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Denon AH-D5000 Over-ear Headphone Review$699.99
Audio Technica ATH-AD900
By design, the two main differences of the ATH-AD900 and the Denon AH-D5000s, are the open backs of the Audio Technicas, and the band. Open backs allow more natural and complete driver movement than closed-back cans, and the radically different bad design makes the headphones distribute their weight on the top of your head, and not on your ears.
Both have amazing frequency responses, but the ATH-AD900s technically have a flatter overall response, better for mixing, and the Denon AH-D5000s have a slightly more dynamic response, better for home listening. Overall, it’s mostly just user preference that decides what’s most appropriate for you at this performance point.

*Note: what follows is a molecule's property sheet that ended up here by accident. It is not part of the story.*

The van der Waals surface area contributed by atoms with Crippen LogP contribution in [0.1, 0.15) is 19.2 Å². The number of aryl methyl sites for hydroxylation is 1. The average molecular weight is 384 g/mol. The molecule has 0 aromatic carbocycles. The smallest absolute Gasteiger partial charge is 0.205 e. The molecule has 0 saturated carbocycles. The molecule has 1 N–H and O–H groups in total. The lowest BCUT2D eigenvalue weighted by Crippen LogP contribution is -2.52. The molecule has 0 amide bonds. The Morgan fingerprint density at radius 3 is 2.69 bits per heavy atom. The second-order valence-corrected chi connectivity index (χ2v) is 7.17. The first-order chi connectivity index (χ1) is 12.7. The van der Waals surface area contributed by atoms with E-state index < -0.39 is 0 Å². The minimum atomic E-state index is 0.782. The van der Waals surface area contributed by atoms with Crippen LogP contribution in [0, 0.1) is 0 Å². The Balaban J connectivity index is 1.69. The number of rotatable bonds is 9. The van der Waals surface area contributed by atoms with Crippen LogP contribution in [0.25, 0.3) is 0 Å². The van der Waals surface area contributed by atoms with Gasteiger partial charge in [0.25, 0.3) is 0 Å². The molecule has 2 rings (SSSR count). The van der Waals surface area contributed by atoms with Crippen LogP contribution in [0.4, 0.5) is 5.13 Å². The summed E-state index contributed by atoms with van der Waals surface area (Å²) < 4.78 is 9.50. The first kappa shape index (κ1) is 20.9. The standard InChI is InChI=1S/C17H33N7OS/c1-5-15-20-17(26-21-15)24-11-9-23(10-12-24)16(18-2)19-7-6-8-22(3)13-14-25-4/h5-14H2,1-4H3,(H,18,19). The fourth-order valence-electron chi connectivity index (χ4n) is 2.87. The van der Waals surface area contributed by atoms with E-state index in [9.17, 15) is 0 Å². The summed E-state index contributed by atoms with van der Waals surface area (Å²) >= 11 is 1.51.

Both sets of headphones have impressively low distortion levels
Neither pair of cans is perfect in tracking, but the ATH-AD900s are a little more even in their channel preference.
Neither set of headphones are great at attenuating noise, but the open-backed Audio Technicas are absolutely terrible at blocking out noise. Don’t take that to mean that the Denon AH-D5000s are any good at it either, but they’re technically better at it.
This one’s tough, and in all likelihood will depend entirely on user preference. Both of these sets of headphones are insanely comfortable, and easy to forget you have them on your head. You seriously can’t go wrong with either here.
Considering that the Audio Technicas have similar performance, comfort, and usability as the Denon AH-D5000s, it’s very hard to justify the extra $450+ to get the Denon AH-D5000s if you’re looking for a set of cans for the home or computer. Some will like the frequency response of the Denon AH-D5000s better, and that may be worth it to them. In the end, preference is a user decision, not ours, but by the numbers, we’d take the ATH-AD900s.